If you want to stay healthy and avoid chronic illnesses or even public health threats like the COVID-19 pandemic, you probably should start figuring out how to do it on your own. That’s because there won’t be many preventive medicine specialists around to help you.
A new study in the Journal of Public Health Management and Practice sadly concluded that the ongoing shortage of doctors who specialize in prevention for individuals or on a population health level shows no sign of changing direction. You can download the study here.
Four researchers from the University of North Carolina and the North Carolina Division of Public Health wanted to know how the supply of preventive medicine physicians has changed over the past 20 years and whether that supply is and will keep up with demand in the years ahead.
They defined preventive medicine physicians as those being board-certified in:
- Public health and general preventive medicine
- General preventive medicine
- Public Health
- Occupational medicine
- Aerospace medicine
Analyzing data from the American Board of Preventive Medicine and the American Medical Association, the researchers found that the number of preventive medicine physicians in the U.S., rose 19 percent to 7,245 in 2019 from 6,091 in 1999, or an average of about 1 percent a year.
If you include other board certifications now considered “preventive” in nature such as undersea and hyperbaric medicine, addiction medicine and clinical informatics, that 2019 number jumps to 9,270, or an increase of more than 52 percent from 1999, according to the researchers.
The researchers also look at the number of physicians who self-designated as specializing in preventive medicine per 100,000 people in the U.S. That number peaked in 1970 at 3.77 per 100,000 and, absent a few bumps, has steadily declined to 2.11 per 100,000 by 2018, the study said.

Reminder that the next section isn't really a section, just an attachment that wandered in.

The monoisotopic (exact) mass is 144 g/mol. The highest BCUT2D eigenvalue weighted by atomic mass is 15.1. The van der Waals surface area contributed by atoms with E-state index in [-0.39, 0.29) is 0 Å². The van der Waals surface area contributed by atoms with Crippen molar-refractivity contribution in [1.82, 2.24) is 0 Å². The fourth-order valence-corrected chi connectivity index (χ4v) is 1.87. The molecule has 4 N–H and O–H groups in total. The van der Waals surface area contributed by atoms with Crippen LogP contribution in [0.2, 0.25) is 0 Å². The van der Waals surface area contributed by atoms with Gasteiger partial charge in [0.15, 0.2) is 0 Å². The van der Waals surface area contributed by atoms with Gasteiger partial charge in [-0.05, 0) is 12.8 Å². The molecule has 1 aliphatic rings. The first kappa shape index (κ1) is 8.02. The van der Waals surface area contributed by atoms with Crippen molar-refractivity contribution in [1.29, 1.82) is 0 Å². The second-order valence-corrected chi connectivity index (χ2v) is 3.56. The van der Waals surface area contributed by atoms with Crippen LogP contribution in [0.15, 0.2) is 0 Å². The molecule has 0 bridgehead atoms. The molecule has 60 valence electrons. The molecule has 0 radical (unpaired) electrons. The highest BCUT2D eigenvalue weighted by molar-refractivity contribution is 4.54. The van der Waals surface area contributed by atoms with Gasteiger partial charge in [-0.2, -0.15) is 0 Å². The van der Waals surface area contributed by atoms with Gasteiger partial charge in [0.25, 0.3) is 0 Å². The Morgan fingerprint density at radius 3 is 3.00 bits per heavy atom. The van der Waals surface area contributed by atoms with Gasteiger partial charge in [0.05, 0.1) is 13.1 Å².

As with everything else in medicine and healthcare, the researchers found wide variation in the supply of preventive medicine doctors by state. The state with the highest number of prevention specialists per 100,000 residents in 2017 was Maryland with 10.85. The state with the lowest number of prevention specialists per 100,000 residents in 2017 was Mississippi with 1.11.
“The preventive medicine workforce has been generally declining in proportion to the U.S. population since 2000,” the researchers concluded. “The number of preventive medicine physicians currently being trained will not reverse this trend.”
So, it appears that you’re just going to have to take your health into your own hands. Wearing a mask at the grocery store and staying away from the deli counter would be a good start.
To learn more about this topic, please read “The Science of Wellness” by 4sight Health contributor Lee Hood, M.D., on 4sighthealth.com.
Thanks for reading.